WordPress Hooks and Filters

Presentation by Nick Batik, @Nick_Batik

Nick’s slides are available at http://presentations.handsonwp.com/category/wordpress-hooks-and-filters/

The WordPress page lifecycle

  • The events from when a web page is requested to when the page is returned to the browser
  • Various information is communicated to and from the server where the website is housed, including a user’s browser and cookie information, and the WP function is called, and the template loader is fired, ending with the page appearing in the browser
  • There are hundreds of files that are called in the construction of a page, and happens every time a visitor clicks on your site, and most happen within fractions of a second.
  • There are points in here where we can effect change.

What are hooks and how do they fit into the page lifecycle?

“Hooks enable us to literally hook into parts of the WordPress page lifecycle to retrieve, insert, or modify data, or they allow us to take certain actions behind the scenes.”

– Tom McFarlin @TUTSPLUS

  • Think of hooks like mailboxes, and you just need to find the correct mailbox to insert information.
  • Almost all of Genesis framework is built around adding and removing things from hooks and filters.
  • Technically, hooks are a description for two different types of things: actions and filters.
  • Action add or modify a sequence of events. Examples: removing comments; create landing page.
  • Filters are used to change data within your site. For example, you can filter that look for comments with profanity, or find and correct misspellings of your company name.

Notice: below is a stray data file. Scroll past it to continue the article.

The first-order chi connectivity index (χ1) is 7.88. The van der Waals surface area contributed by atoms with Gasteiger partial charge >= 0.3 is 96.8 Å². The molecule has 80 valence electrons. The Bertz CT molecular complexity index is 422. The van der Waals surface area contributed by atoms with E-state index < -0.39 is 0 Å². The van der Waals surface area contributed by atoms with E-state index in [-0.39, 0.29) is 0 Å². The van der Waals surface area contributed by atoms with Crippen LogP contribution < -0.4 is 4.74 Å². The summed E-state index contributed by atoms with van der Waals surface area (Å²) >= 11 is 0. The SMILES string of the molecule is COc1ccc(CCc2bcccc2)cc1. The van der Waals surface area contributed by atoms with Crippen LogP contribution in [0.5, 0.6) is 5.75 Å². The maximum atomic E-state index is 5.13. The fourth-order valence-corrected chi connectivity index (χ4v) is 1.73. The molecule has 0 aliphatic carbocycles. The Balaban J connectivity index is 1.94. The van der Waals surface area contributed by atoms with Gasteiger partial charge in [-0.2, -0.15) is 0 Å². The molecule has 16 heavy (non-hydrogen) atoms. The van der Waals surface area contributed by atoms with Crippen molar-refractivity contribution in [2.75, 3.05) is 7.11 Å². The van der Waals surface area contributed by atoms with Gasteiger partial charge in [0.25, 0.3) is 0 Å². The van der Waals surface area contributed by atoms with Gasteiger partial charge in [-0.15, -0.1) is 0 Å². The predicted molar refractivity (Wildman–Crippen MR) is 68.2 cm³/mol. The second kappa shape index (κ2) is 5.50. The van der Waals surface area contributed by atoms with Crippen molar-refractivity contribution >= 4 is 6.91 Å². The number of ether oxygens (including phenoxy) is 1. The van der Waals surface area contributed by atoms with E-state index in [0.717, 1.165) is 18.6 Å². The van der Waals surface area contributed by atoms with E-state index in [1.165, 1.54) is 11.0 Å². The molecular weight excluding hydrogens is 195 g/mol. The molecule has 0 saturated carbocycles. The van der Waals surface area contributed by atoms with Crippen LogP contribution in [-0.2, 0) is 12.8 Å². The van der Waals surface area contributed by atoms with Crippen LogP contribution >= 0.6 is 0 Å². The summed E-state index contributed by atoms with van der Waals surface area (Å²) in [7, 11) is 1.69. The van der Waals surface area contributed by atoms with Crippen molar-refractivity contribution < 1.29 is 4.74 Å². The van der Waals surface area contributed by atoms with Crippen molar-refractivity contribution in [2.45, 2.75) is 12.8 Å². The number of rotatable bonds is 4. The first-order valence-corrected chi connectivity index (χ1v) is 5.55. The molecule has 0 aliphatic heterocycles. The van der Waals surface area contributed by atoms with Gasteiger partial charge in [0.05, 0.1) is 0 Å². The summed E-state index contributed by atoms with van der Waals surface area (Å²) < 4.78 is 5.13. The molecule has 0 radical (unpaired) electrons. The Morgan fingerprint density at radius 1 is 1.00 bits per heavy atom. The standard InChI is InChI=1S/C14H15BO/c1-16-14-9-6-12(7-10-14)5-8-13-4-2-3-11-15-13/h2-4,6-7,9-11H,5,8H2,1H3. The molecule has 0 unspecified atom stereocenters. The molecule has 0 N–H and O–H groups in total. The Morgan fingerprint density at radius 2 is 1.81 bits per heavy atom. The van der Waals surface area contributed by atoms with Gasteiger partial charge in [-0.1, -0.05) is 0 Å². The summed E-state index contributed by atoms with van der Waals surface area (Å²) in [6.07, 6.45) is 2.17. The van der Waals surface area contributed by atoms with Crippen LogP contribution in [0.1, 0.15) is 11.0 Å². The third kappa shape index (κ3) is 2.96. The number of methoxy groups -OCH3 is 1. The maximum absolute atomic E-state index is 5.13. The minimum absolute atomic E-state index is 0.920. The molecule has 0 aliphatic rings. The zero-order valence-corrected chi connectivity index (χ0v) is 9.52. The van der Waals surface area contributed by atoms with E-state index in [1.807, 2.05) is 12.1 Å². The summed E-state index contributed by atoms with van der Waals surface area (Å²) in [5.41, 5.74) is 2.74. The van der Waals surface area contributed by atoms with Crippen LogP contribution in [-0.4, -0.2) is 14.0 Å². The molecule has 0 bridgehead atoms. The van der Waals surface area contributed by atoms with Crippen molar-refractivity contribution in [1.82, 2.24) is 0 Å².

Actions and filters examples

There are actions to perform, add or remove actions from a page.

Action Hooks

  • do_action()
  • add_action()
  • remove_action()
  • has_action()
  • do_action_ref_array()
  • did_action()
  • remove_all_actions()

Using Action Hooks

  • do_action( ‘hook_name’, [$arg] );
  • add_action ( ‘hook_name’, ‘your_function_name’, [priority], [accepted_args] );
  • remove_action( ‘hook_name’, ‘your_function_name’, [$priority], [$accepted_args]);


  • apply_filters()
  • add_filter()
  • remove_filter()
  • has_filter()
  • current_filter()
  • merge_filters()
  • remove_all_filters()

Using Filters

  • apply_filters( ‘hook_name’, $value, [$var …] );
  • add_filter( ‘hook_name’, ‘function_to_ add’, [$priority], [$accepted_args] );
  • remove_filter( ‘hook_name’, ‘function_ to_remove’, [$priority], [$accepted_args ] );

A simple filter

add_filter(‘the_content’, ‘my_filter_function’, 10);

function my_filter_function($content) {
$output = '<div>'.$content.'</div>';
return $output;

More on hooks and filters

  • Hook provide places to either the operation of WordPress or the data it’s working on. Hook names, or tags, are how you identify what you’re going to be working on (the mailboxes). Hooks and actions are designed to modify what is happening in WordPress without having to modify the core installation of WordPress itself.
  • Many themes and plugins add their own hooks and filters to WordPress as well.
  • There’s an array, $wp_filter, that stores tags and associated filter or action functions.

Where can you learn what hooks and filters are out there?


Using hooks and filters sometimes comes from trial and error. Whether the results of a hook shows up in the post editor or on the final page depends on how the hook is written.

For those that requested, her is the link to last month’s presentation by Chris Weigman: https://speakerdeck.com/chriswiegman/php-an-introduction-to-the-language-beneath-wordpress

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